Thursday, 29 October 2009

Book Review

‘Call Back Yesterday: Northenden Remembered’ by Winifred A. Garner, pub. Neil Richardson, 2nd Edition 2002 (ISBN: 1-85216-147-7), 67pp, £5.75

I found this book in a newsagent’s shop, in Northenden, a few weeks ago. It’s a volume in Neil Richardson’s extensive series on local history. It was first published in 1986 and re-published in 2002. I confess that I bought it for the illustrations, but on reading the text I found it very interesting and affecting.

It is an autobiographical account of a young girl growing up in the Mersey Valley village of Northenden, between the First and Second World Wars. Winifred A. Garner née Payne was born in 1910 and died in 1992. In her book she outlines the lives of her parents and grandparents and then describes her childhood, teenage years and early twenties. The account ends with the birth of her daughter in 1935, two years after she and her new husband had moved into a (then) new house in Baguley. In a sense this is recent history – but it’s already a time that is rapidly passing out of living memory.

The first section of her book describes social relationships which would be inconceivable today. Winifred’s maternal grandfather secured himself a position as coachman-handyman with a well-off Northenden family. One of the daughters of the well-off family married a rich Manchester businessman. When the businessman’s family moved to Marple they took Winifred’s grandfather’s family with them and provided them with a cottage. Winifred’s mother, Deborah, worked as a ‘between-maid’ for the rich family and they paid her medical bills when she fell ill and advanced her education by allowing her to read all the books in their house. Later Deborah secured herself another position, with another well-off family, and this relationship seems to have been equally paternalistic.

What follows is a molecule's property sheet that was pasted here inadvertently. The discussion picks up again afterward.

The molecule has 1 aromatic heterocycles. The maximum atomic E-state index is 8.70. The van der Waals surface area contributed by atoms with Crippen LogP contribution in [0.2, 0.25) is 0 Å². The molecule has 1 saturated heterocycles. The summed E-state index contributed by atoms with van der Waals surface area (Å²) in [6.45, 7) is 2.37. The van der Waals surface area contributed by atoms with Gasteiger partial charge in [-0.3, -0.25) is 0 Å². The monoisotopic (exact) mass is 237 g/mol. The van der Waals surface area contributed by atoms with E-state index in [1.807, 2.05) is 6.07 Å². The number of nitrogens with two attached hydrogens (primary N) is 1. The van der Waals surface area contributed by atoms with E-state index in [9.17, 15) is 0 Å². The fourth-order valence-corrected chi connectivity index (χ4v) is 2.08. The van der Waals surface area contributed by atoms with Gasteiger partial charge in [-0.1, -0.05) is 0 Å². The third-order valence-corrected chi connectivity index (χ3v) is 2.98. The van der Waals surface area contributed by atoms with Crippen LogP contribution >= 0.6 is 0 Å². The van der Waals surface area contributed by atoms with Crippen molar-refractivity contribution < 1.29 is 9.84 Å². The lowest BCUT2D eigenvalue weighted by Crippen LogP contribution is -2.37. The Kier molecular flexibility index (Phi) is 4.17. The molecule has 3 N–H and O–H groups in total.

Of course, paternalism was probably not always as idyllic as the above account suggests. In fact, at one point Deborah found herself working for a “very bad-tempered lady” – and soon left that employment. In addition, for every working class family who secured themselves a position with rich paternalists, there must have been hundreds who didn’t. But I believe that, when reading accounts such as this, one should be careful not to criticise the past by the standards of the present. By the time that Winifred came of working age these paternalistic relationships had largely broken down, and rather than go into service like her mother, she worked for a number of commercial enterprises in Manchester and Northenden.

Winifred seems to have had a very happy childhood and obviously grew up in the bosom of a very loving family. Both her father and uncle saw service in the First World War – but both returned safely. Winifred recalled spending a weekend sitting outside the Post Office waiting for her father to alight from a bus. Unfortunately, he actually returned on the following Monday afternoon, while she was at school.

Winifred tells us that in her childhood most children were expected to run errands for their parents and other adults. She seems to have relished this aspect of her life – and, if nothing else, it was probably very good for her socialisation. Writing about these errands gives Winifred the opportunity to describe various Northenden shopkeepers and tradesmen and their various wares, services, foibles and eccentricities.